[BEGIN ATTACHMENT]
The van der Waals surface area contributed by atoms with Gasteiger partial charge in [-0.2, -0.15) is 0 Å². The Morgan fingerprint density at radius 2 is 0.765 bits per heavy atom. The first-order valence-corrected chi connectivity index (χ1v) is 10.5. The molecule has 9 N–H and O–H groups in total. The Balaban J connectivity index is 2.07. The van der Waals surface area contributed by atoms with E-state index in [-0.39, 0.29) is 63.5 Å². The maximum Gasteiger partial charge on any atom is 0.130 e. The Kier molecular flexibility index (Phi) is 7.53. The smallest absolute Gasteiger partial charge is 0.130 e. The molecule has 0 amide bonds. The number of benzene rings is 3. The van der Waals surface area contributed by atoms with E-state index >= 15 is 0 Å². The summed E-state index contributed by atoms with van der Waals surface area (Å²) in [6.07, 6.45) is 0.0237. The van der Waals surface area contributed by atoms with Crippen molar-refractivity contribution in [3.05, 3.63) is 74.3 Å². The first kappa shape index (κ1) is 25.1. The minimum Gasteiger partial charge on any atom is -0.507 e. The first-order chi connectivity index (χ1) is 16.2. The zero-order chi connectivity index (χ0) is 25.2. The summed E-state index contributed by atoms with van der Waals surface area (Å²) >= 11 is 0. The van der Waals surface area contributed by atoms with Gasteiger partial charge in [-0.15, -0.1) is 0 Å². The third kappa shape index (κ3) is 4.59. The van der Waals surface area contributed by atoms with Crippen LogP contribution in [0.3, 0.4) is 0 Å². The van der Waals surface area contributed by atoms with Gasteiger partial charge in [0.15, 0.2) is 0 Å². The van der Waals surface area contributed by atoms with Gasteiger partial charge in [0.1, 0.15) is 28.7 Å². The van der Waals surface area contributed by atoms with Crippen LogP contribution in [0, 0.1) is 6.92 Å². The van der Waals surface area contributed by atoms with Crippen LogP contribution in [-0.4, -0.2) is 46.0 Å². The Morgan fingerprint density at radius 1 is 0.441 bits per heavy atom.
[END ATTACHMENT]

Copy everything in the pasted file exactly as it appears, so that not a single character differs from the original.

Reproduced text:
The van der Waals surface area contributed by atoms with Gasteiger partial charge in [-0.2, -0.15) is 0 Å². The Morgan fingerprint density at radius 2 is 0.765 bits per heavy atom. The first-order valence-corrected chi connectivity index (χ1v) is 10.5. The molecule has 9 N–H and O–H groups in total. The Balaban J connectivity index is 2.07. The van der Waals surface area contributed by atoms with E-state index in [-0.39, 0.29) is 63.5 Å². The maximum Gasteiger partial charge on any atom is 0.130 e. The Kier molecular flexibility index (Phi) is 7.53. The smallest absolute Gasteiger partial charge is 0.130 e. The molecule has 0 amide bonds. The number of benzene rings is 3. The van der Waals surface area contributed by atoms with E-state index >= 15 is 0 Å². The summed E-state index contributed by atoms with van der Waals surface area (Å²) in [6.07, 6.45) is 0.0237. The van der Waals surface area contributed by atoms with Crippen molar-refractivity contribution in [3.05, 3.63) is 74.3 Å². The first kappa shape index (κ1) is 25.1. The minimum Gasteiger partial charge on any atom is -0.507 e. The first-order chi connectivity index (χ1) is 16.2. The zero-order chi connectivity index (χ0) is 25.2. The summed E-state index contributed by atoms with van der Waals surface area (Å²) >= 11 is 0. The van der Waals surface area contributed by atoms with Gasteiger partial charge in [-0.15, -0.1) is 0 Å². The third kappa shape index (κ3) is 4.59. The van der Waals surface area contributed by atoms with Crippen LogP contribution in [0.3, 0.4) is 0 Å². The van der Waals surface area contributed by atoms with Gasteiger partial charge in [0.15, 0.2) is 0 Å². The van der Waals surface area contributed by atoms with Gasteiger partial charge in [0.1, 0.15) is 28.7 Å². The van der Waals surface area contributed by atoms with Crippen LogP contribution in [0, 0.1) is 6.92 Å². The van der Waals surface area contributed by atoms with Crippen LogP contribution in [-0.4, -0.2) is 46.0 Å². The Morgan fingerprint density at radius 1 is 0.441 bits per heavy atom.